Is Stage 3 Cervical Cancer Life Threatening

Is Stage 3 Cervical Cancer Life Threatening

Is stage 3 cervical cancer life threatening - Cervical cancer is a type of cancer that develops in the cervix of women (the entrance to the uterus from the vagina). Cervical cancer often does not have symptoms in the early stages. If you have symptoms, the most common is unusual vaginal bleeding, which can occur after sex, between periods or after menopause.

Abnormal bleeding doesn't mean you have cervical cancer, but your doctor needs to investigate as soon as possible. If your doctor thinks you have cervical cancer, you should refer him to a specialist within two weeks.

What Is Cervical Cancer Screening Test?

What about the cervical cancer problem? Is stage 3 cervical cancer life threatening - Over the years, the cells that line the surface of the cervix are undergoing a series of changes. In rare cases, these precancerous cells can become cancerous. However, cellular cervical changes can be detected at an early stage, and treatment may reduce the risk of developing cervical cancer. See also: Stage 3 Cervical Cancer Life Expectancy.

The NHS cervical screening Program offers all women aged 25 years during the examination of the cervix (formerly known as the "Pap-test"), a small sample of cells taken from the cervical and examined under a microscope for abnormalities. Is stage 3 cervical cancer life threatening - An abnormal test for cervical examination doesn't mean you have cancer. The best results of abnormal caused by infection or the presence of pre-cell cancer that can be treated, not cancer itself.

Women aged 25 to 49 years offer a screening every three years, and women aged 50 to 64 years offer screening every five years. For women aged 65 or over, only those not shown since they were aged 50 years, or those who recently passed an abnormal test, offered to screen. You must send a confirmation letter during a review. Talk to your doctor if you think you're late for your appointment.

What Is Cervical Cancer Causes?

What causes cervical cancer and how to prevent it? Almost all cases of cervical cancer are caused by the human papillomavirus (HPV). HPV is a very common virus that can be transmitted through all kinds of sexual contact with men or women. There are over 100 different types of HPV, many of which are harmless. However, some types of HPV may cause abnormal changes in cervical cells that can lead to cervical cancer.

It is known that 70% of all cases of cervical cancer cause two strains of the HPV virus (HPV 16 and HPV 18). This type of HPV infection has no symptoms, so many women do not realize that they have an infection.

Is stage 3 cervical cancer life threatening - However, it is important to realize that this infection is quite common and most women who have it do not develop cervical cancer. The use of condoms during sex provides protection against HPV, but it does not always prevent infection because the virus also spreads through contact skin with skin with a larger area of the genitals. Since 2008, the HPV vaccine is regularly offered to girls between the ages of 12 and 13 years. See also: Cervical Cancer Vaccine Side Effects Pregnancy.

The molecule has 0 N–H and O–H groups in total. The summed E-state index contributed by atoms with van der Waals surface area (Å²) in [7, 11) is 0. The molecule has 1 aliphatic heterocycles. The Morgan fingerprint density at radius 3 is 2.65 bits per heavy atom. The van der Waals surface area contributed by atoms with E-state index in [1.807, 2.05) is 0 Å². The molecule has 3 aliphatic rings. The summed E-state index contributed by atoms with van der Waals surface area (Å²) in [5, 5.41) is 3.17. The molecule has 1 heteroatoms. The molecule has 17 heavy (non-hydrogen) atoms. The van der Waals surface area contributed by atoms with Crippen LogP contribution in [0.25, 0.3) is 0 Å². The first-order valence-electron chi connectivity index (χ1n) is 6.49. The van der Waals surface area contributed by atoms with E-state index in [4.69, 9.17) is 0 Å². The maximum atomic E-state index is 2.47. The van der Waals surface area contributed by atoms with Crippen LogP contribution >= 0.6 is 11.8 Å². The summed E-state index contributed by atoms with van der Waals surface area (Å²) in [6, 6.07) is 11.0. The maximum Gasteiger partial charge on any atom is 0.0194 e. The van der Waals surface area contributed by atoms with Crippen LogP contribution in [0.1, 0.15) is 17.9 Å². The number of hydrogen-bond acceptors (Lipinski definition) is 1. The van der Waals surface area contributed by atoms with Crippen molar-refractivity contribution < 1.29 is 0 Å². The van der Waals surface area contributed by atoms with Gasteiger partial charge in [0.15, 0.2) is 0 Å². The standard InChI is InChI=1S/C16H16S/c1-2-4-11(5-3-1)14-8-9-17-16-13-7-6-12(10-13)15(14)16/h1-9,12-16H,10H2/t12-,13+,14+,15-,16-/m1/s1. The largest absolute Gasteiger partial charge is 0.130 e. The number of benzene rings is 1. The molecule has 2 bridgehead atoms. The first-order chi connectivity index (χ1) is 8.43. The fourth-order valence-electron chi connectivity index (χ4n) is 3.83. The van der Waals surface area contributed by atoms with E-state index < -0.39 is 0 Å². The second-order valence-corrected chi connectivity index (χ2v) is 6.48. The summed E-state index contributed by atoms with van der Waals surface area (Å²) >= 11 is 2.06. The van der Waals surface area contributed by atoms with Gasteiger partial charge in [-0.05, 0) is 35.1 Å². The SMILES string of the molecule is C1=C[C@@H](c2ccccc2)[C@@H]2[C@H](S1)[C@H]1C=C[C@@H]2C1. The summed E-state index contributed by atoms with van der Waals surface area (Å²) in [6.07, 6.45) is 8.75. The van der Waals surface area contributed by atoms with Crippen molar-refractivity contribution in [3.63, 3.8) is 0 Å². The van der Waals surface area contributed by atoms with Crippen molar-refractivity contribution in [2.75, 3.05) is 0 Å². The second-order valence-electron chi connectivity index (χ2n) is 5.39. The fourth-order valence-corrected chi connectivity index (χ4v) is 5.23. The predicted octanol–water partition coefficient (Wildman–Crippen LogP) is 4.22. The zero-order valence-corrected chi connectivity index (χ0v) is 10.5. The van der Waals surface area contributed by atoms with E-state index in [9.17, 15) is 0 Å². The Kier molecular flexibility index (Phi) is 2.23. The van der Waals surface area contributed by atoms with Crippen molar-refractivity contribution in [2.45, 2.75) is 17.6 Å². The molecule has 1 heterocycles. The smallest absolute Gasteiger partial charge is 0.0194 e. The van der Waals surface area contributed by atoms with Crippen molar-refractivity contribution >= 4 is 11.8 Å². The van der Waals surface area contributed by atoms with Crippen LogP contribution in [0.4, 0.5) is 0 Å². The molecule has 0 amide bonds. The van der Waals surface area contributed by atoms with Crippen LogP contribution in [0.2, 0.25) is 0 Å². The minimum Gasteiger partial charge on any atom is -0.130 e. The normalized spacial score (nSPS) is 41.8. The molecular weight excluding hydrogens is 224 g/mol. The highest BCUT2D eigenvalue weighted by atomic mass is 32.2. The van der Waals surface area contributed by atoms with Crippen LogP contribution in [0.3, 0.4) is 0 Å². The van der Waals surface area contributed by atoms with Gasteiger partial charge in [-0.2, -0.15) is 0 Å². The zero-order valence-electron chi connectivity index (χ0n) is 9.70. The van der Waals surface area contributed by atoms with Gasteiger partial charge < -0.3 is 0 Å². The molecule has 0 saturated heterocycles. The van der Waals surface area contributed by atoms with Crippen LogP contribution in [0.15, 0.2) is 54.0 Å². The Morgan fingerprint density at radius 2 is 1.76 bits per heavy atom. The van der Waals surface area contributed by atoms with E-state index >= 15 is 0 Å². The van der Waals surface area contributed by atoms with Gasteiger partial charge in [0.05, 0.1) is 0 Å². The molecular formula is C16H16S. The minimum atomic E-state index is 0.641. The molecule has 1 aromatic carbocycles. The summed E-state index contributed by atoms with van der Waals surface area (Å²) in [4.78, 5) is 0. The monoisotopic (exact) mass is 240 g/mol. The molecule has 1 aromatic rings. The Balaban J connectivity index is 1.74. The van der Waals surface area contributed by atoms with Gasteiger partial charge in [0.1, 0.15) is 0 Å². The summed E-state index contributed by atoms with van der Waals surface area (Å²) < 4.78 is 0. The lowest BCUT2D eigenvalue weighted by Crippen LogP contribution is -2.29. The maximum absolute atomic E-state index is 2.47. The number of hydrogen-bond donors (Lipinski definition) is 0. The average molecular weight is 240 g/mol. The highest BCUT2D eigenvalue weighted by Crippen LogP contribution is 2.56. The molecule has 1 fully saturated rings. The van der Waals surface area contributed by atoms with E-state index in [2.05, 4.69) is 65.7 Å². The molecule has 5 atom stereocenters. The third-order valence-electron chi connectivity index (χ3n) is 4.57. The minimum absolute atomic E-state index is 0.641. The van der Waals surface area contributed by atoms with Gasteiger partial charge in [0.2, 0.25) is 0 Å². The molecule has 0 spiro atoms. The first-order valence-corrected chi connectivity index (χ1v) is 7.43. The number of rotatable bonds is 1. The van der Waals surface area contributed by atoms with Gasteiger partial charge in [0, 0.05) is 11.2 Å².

Cervical Cancer Life Threatening, How Is The Treatment?

If cervical cancer is diagnosed at an early stage, it is usually possible to treat with surgery. In some cases, it is possible to leave the uterus in place, but it is necessary to remove it. The surgical procedure used to remove the uterus is called a hysterectomy.

Radiotherapy is an alternative surgery for some women with early cervical cancer. In some cases, it is used in conjunction with the operation. Further cases of cervical cancer are usually treated with a combination of chemotherapy and radiotherapy. Some treatments that are used may have significant and long-term side effects, including early menopause and infertility.

Progress in the treatment of cervical cancer is a result of the development of better care in patients with further stages of cancer and participation in clinical trials. Future advances in the treatment of cervical cancer will result in continued participation in appropriate clinical trials. There are currently several active research areas aimed at improving the treatment of cervical cancer III.

1. New techniques of Painting: the ability of the current image technology to detect small areas of cancer and around the cervix and other places in the body is limited. MRI, or MRI, gives a better picture of the cervix and finds cancer in the pelvis. An MRI can be used to guide radiation therapy.

2. Support Care: Support care refers to treatments designed to prevent and control cancer side effects and treatments. Adverse reactions not only cause discomfort to patients but may also prevent optimal therapy at planned doses and schedules. In order to achieve optimal treatment results and improve the quality of life, it is very important that the adverse reactions caused by cancer and their treatment are adequately controlled.

3. Newer radiation techniques: radiation therapy from the outside rays can be more precisely given to the cervix using a special CT scan and computer targeting. This ability is known as three-dimensional conformal radiation therapy or 3d-CRT. The use of 3d-CRT seems to reduce the possibility of injury to nearby body structures, such as a bladder or rectum.

4. Biological therapy: Biological therapy is a substance that is formed naturally or synthesized that directs, facilitates or improves the normal immune. The target of biological therapy is a patient's immune defense that attacks and destroys cancer cells. Biological therapies include interferon, interleukin, monoclonal antibodies (mAb or moAb) and vaccines. In an effort to improve survival rates, these and other funds are tested alone or in combination with chemotherapy in clinical trials.